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Candlelight is faithful to Messiaen's 'Quartet'

The Baltimore Sun

If there is music in the next world, it may well sound like Olivier Messiaen's does in this one. Certainly no composer ever believed more fervently in an afterlife -- he was a devout Catholic -- or tried harder to translate that faith into notes.

Messiaen did so with particular profundity while behind barbed wire in a prisoner of war camp, shortly after the fall of France. His Quartet for the End of Time premiered in that camp before more than 5,000 fellow prisoners in 1941, a performance that must have seemed surreal at the time.

The long, eight-movement score is as difficult for players to master as it is for listeners to absorb. Even some titles of those individual movements give one pause: "Liturgy of Crystal," "Abyss of the Birds," "A Mingling of Rainbows for the Angel Who Announces the End of Time."

But once drawn into Messiaen's sonic world, it is easy to remain in rapt attention, even awe. That's how it was Sunday night at Second Presbyterian Church in the final Chamber Music by Candlelight program of the season. The last sounds -- a high, slender thread from the violin; soft piano chords, like ethereal bells -- stayed with me on the ride home and linger still as I write.

There's something about this musical/spiritual masterpiece that always gets me. The originality of the language, for one thing. Other than a slight touch of Ravel in the Interlude movement, the music sounds like nothing else, speaks like nothing else. A sensitive performance unleashes the strange power of melodic lines that spring from birdsong (Messiaen's lifelong obsession) and harmonic clusters that move with a logic and beauty all their own.

That effect was achieved Sunday. The performance featured three excellent members of the Baltimore Symphony Orchestra -- clarinetist Steven Barta, violinist Qing Li, cellist Ilya Finkelshteyn -- and the remarkable pianist Michael Sheppard. One or two details might have been tighter in execution, but the communicative force of the playing remained consistently impressive.

Barta delivered the solo "Abyss of the Birds" movement with exceptional vividness and control, including long, single-note crescendos that seemed to start on the far side of that abyss. Finkelshteyn maintained gripping tension and tonal richness in "Praise to the Eternity of Jesus," backed superbly by Sheppard, who provided the same expressive complement to the serene beauty of Li's playing in the time-suspending finale, "Praise to the Immortality of Jesus."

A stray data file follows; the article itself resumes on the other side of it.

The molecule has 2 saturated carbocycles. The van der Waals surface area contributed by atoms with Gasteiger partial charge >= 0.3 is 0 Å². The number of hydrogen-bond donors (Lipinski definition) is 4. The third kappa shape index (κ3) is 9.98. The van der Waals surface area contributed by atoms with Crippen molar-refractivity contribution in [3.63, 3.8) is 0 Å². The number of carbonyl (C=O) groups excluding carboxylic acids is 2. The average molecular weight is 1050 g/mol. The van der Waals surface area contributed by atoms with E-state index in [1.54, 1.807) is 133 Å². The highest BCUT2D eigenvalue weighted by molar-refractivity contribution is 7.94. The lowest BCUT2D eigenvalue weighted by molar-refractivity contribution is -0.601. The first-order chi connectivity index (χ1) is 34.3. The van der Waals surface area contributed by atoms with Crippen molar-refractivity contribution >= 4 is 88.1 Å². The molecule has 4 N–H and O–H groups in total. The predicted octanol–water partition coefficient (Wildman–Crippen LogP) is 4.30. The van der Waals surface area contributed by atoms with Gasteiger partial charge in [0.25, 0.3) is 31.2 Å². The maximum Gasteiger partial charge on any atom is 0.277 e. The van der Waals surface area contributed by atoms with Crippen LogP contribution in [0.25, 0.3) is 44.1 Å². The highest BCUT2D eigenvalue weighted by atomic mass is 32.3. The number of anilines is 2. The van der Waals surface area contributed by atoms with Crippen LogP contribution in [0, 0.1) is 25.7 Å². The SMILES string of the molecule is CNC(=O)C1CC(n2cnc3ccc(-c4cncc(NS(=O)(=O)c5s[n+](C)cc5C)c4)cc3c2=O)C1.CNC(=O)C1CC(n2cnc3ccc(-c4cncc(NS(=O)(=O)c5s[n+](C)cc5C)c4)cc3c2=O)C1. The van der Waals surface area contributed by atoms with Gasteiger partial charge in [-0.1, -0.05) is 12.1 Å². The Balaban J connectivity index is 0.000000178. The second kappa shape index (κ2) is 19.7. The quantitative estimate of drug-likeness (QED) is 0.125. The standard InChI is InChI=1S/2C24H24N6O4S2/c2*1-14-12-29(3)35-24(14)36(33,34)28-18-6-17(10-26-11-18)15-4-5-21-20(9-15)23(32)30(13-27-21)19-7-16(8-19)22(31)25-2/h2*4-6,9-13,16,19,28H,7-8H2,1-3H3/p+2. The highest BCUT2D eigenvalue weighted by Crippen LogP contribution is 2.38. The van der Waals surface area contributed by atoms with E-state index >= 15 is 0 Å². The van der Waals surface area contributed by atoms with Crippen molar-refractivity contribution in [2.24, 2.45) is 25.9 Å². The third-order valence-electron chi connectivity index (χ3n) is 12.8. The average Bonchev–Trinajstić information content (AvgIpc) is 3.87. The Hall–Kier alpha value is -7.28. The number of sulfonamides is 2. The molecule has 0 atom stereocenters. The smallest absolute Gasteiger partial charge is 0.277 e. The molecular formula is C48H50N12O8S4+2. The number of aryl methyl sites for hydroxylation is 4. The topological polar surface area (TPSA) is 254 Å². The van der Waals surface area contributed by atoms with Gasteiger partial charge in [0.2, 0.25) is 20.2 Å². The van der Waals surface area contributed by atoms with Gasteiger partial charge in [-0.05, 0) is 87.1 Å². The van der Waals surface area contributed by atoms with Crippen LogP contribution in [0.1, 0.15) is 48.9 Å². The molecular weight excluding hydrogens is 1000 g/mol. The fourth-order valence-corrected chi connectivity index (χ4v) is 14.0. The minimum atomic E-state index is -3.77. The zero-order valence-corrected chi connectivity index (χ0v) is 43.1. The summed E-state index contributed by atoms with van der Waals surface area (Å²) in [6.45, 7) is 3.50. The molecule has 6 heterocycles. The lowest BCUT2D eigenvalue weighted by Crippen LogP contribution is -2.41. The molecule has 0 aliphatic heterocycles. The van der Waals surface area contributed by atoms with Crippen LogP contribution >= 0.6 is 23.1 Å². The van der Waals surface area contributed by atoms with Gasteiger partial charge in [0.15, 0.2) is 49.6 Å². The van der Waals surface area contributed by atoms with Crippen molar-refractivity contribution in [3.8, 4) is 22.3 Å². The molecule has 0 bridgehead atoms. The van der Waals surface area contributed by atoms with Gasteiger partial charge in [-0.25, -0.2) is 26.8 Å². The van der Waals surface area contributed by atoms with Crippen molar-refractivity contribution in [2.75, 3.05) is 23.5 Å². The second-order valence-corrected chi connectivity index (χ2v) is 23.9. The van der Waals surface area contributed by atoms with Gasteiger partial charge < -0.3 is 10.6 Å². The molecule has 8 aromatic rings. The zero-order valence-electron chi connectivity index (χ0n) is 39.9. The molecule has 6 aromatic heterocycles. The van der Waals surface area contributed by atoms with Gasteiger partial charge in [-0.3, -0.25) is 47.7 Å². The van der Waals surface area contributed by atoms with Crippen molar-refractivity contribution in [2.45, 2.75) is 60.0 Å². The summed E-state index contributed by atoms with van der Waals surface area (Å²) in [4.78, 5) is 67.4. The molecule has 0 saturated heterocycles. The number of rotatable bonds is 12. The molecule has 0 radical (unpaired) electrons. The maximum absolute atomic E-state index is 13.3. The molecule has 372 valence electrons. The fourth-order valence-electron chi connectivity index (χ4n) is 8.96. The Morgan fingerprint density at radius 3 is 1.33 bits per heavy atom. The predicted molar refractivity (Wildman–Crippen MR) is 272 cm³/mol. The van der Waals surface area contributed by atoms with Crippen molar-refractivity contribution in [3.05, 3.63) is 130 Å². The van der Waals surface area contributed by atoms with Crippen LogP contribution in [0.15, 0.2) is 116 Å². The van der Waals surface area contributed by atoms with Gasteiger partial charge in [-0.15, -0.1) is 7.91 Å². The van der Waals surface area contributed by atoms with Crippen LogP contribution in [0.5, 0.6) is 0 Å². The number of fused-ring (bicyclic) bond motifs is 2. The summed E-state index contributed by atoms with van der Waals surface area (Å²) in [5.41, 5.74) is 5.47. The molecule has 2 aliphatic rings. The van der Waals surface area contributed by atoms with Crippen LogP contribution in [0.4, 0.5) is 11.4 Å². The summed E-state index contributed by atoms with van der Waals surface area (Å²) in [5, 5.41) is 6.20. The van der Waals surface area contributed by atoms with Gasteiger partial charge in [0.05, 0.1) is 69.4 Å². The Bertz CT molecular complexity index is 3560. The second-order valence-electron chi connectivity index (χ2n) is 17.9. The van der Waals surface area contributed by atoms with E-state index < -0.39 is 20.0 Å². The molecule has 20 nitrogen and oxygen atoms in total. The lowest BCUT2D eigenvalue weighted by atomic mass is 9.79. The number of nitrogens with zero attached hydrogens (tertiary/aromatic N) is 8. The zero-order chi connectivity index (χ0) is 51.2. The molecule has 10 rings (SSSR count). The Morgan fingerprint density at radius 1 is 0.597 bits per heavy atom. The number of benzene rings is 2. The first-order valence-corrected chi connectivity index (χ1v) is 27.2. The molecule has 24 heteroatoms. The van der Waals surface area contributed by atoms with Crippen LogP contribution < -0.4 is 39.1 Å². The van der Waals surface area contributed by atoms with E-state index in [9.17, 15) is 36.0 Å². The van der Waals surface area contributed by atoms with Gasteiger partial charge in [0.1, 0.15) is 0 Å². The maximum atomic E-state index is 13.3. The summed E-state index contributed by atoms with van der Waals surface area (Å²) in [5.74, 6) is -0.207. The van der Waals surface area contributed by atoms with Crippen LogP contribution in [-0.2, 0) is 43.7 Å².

Earlier, BSO violinist Greg Mulligan and pianist Lura Johnson-Lee delivered Grieg's C minor Sonata in warm, poetic fashion. And Ravel's exquisitely crafted String Quartet inspired stylish playing by the BSO's Andrew Wasyluszko and Gregory Kuperstein (violins), Peter Minkler (viola) and Seth Low (cello).

Pro Music Rara

Also wrapping up its season Sunday was Pro Musica Rara. The emphasis was on Beethoven, and his Moonlight Sonata provided a highpoint during the afternoon concert at Towson University's Center for the Arts.

Edmund Battersby played the well-worn piece on an instrument the composer would have known -- a fortepiano modeled after those made in Vienna, Austria, by Anton Walter. The opening music had a wonderfully gauzy atmosphere; the propulsive finale derived extra character from the fortepiano's buzz.

Battersby dropped a few notes along the way but phrased tellingly. He also did impressive work in Beethoven's Piano Trio, Op. 1, No. 3, collaborating with violinist Cynthia Roberts and cellist Allen Whear. The musicians conveyed the mix of drama, charm and eloquence in the score, paying particular attention to the import of the quiet closing measures.

Articulation of Beethoven and Mozart pieces earlier in the program proved less consistent technically, but there were rewards in the phrasing.

Concert Artists

An operatic potpourri brought down the curtain on the Concert Artists of Baltimore's season Saturday night at the Gordon Center in Owings Mills.

Artistic director Edward Polochick would have been wiser to pack the concert with more choral numbers, since the choristers who stepped out front for solo work were not uniformly equipped with the resources to do the music full justice. They weren't all comfortable with acting out various scenes, either. (Rather than all the awkward theatrics, a stand-and-sing style would have been fine by me.)

The strongest individual efforts came from soprano Beth Stewart in the Act 1 finale from Verdi's La Traviata, delivered in a bright, agile voice; and soprano Sarah Berger, who sang the "Jewel Song" from Gounod's Faust charmingly. Among the male soloists, tenor Heyk Chae and baritone Brendan Curran offered a good deal of style, but both lost solidity in the upper reaches.

Dynamic work came from the chorus in excerpts from Faust, Traviata and Verdi's Nabucco, as well as the Polovtsian Dances from Borodin's Prince Igor. A smudge or two aside, the orchestra did admirable work all night. Polochick gave the players a chance to shine on their own in very characterful accounts of Rossini's L'italiana in Algeri Overture and "Dance of the Hours" from Ponchielli's La Gioconda.

Baltimore Opera chorus master and artistic administrator James Harp entertained the crowd with a punny, sometimes purply, not always to-the-point narration. He also got to serve as substitute conductor when Polochick, who has just the teensiest bit of ham in him, switched from stick to shtick, jumping off the podium to become the sixth singer in the Sextet from Donizetti's Lucia di Lammermoor.

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